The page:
Maintain the proper oil level to avoid damaging your Harley-Davidson’s engine.
The presence of oil leaking from your Harley-Davidson’s air cleaner is the first symptom of a condition called “blowby,” which allows the pressure generated within the engine’s combustion chamber to blow past the pistons. This pressure forces oil out of the engine crankcase and into the air cleaner. Blowby affects the engine’s ability to compress air and fuel to create the combustive force needed to operate. However, a similar oil leak can occur if the motorcycle’s oil tank is overfilled. Though the second cause is not as harmful, it can cause blowby if it is not quickly dealt with.
Oil Level Check
1. Start the engine and let it idle in place for three minutes to allow the engine oil to warm in the oil tank. Stop the engine, then let the oil settle for five minutes.
2. Check the oil level using the dipstick attached to the oil tank. If the oil level is above the upper mark on the dipstick, the oil tank is overfilled. The tank has a vent tube that leads into the engine crankcase, where it will eventually be blown into the air cleaner through a separate breather tube.
3. Drain out the excess oil, using a hand pump, until the oil level is between the upper and lower marks on the dipstick.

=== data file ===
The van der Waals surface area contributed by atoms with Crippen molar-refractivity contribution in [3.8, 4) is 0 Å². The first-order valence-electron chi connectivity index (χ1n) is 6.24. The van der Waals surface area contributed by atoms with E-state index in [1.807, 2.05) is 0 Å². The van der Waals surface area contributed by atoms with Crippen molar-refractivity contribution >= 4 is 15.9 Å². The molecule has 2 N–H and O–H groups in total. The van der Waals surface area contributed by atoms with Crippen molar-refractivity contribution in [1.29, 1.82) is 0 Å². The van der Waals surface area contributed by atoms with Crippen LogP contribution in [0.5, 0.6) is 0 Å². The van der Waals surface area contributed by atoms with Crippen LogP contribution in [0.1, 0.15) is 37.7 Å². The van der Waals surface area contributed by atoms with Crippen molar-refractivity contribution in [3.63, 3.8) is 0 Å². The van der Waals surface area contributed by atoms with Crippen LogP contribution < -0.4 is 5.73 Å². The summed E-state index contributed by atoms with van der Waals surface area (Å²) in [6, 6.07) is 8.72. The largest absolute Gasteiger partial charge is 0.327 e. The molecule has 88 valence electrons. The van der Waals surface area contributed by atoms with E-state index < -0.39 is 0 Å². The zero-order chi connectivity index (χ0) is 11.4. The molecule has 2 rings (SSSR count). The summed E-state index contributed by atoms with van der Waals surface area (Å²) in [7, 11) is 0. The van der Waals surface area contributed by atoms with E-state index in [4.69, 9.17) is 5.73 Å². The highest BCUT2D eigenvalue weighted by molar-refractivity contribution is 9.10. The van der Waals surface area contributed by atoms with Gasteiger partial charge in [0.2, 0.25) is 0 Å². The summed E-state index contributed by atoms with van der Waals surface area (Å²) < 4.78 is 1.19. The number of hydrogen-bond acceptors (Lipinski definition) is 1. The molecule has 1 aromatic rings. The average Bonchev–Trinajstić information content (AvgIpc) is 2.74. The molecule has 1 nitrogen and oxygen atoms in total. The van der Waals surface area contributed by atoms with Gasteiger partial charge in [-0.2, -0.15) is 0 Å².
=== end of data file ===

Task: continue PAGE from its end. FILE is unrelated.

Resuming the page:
4. Remove the spark plugs from both engine cylinders using a 5/8-inch spark plug socket and a socket wrench. Push the spark plugs into the spark plug cables, then ground the spark plug electrodes against the engine cylinders to avoid damaging the ignition coil.
5. Screw a compression gauge into the front cylinder spark plug hole. Twist the throttle grip into a completely open position.
6. Turn the ignition on and press the starter button to build up pressure in the front cylinder. Release the starter button once the compression gauge needle no longer moves. Ideally, the gauge should indicate a minimum compression of 125 psi.
7. Remove the spark plug if the compression is less than 125 psi. Pour a half-ounce of SAE 20W-50 motorcycle-grade engine oil into the cylinder, then retest the cylinder’s compression. If the compression reading increases, the piston rings and the cylinder must be overhauled because the piston can no longer maintain a seal against the cylinder wall.
8. Unscrew the compression gauge and place it in the rear engine cylinder. Check the cylinder’s compression using the same method as for the front cylinder.
9. Screw the spark plugs into the engine cylinders and tighten them to 18 foot-pounds using a torque wrench.